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One of America’s oldest and most beautiful cities, SANTA FE was founded by Spanish adventurers and missionaries in 1610, a decade before the Pilgrims reached Plymouth Rock. Spread across a high plateau at the foot of the stunning Sangre de Cristo mountains, New Mexico’s capital still glories in the adobe houses and baroque churches of its original architects, while its newer museums and galleries attract art-lovers from all over the world. The busiest season is summer, when temperatures usually reach into the eighties Fahrenheit; in winter, daytime highs average a mere 42°F, though with snow on the mountains the city looks more ravishing than ever.

As upward of a million and a half tourists descend yearly upon a town of just seventy thousand inhabitants, Santa Fe has inevitably grown somewhat overblown. There’s still a lot to like, however. Despite the summer crowds, the downtown area still has the peaceful ambience of a small country town, while holding an extraordinary array of cultural and historic treasures. The rigorous insistence that every building should look like a seventeenth-century Spanish colonial palace takes a bit of getting used to, but above all else, it’s rare indeed for it to be such fun simply to stroll around a Southwestern city.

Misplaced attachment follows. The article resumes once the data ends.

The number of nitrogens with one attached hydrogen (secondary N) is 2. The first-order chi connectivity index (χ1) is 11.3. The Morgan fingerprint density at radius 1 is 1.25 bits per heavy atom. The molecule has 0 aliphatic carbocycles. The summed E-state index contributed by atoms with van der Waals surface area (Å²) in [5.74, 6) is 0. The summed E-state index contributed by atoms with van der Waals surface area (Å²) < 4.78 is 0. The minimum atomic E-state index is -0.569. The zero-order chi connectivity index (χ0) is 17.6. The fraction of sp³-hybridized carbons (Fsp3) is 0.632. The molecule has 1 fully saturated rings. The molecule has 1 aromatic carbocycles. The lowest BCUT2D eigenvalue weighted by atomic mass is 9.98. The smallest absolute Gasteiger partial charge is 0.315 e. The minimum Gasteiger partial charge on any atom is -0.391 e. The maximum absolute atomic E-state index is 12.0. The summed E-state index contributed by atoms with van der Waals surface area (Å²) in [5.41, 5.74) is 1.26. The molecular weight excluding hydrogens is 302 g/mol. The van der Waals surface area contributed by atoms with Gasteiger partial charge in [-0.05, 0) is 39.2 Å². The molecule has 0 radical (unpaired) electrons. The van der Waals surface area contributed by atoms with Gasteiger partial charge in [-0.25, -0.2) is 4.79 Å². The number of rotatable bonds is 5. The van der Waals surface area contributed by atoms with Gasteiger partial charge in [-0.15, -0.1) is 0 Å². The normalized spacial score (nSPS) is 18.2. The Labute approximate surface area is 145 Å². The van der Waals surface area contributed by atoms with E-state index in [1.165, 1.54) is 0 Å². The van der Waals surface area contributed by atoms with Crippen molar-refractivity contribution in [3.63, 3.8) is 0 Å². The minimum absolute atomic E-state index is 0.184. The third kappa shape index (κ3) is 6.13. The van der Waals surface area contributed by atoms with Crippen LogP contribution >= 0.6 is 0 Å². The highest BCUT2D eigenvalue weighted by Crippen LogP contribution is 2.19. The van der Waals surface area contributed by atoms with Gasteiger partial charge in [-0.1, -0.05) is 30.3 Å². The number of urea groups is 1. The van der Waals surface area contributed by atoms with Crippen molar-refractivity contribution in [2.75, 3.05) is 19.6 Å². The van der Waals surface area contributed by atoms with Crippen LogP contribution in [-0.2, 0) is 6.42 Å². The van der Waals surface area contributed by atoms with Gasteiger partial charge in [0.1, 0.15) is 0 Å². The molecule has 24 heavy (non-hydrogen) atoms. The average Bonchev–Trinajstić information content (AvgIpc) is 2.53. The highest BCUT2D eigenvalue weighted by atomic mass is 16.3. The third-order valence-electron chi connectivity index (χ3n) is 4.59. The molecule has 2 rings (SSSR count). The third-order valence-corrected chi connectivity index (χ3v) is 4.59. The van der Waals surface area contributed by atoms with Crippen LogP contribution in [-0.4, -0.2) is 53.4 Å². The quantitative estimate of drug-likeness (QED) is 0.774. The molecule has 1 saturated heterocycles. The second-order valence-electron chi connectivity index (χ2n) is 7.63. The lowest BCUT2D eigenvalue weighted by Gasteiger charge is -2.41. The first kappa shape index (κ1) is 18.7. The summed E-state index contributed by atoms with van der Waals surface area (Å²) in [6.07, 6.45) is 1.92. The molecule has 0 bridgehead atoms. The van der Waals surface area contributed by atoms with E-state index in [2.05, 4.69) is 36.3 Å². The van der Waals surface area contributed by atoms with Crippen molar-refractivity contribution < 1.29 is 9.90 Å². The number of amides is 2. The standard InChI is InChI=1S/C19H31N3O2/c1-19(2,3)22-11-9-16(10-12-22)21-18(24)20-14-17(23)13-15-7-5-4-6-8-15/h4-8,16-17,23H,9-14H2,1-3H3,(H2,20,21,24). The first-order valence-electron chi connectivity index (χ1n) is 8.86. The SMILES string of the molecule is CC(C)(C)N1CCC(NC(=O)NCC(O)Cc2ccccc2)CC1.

Once you’ve got your bearings, the best places to get a sense of local history and culture are the Palace of the Governors and the New Mexico Museum of Arts downtown and the museums of Indian Arts and Culture and Folk Art a couple of miles southeast. Alternatively, set about exploring Santa Fe’s distinct neighbourhoods, such as the old Barrio Analco just southeast of downtown, home to the San Miguel Mission; the Canyon Road arts district, just beyond; and funkier Guadalupe Street to the west, with its new Railyard development.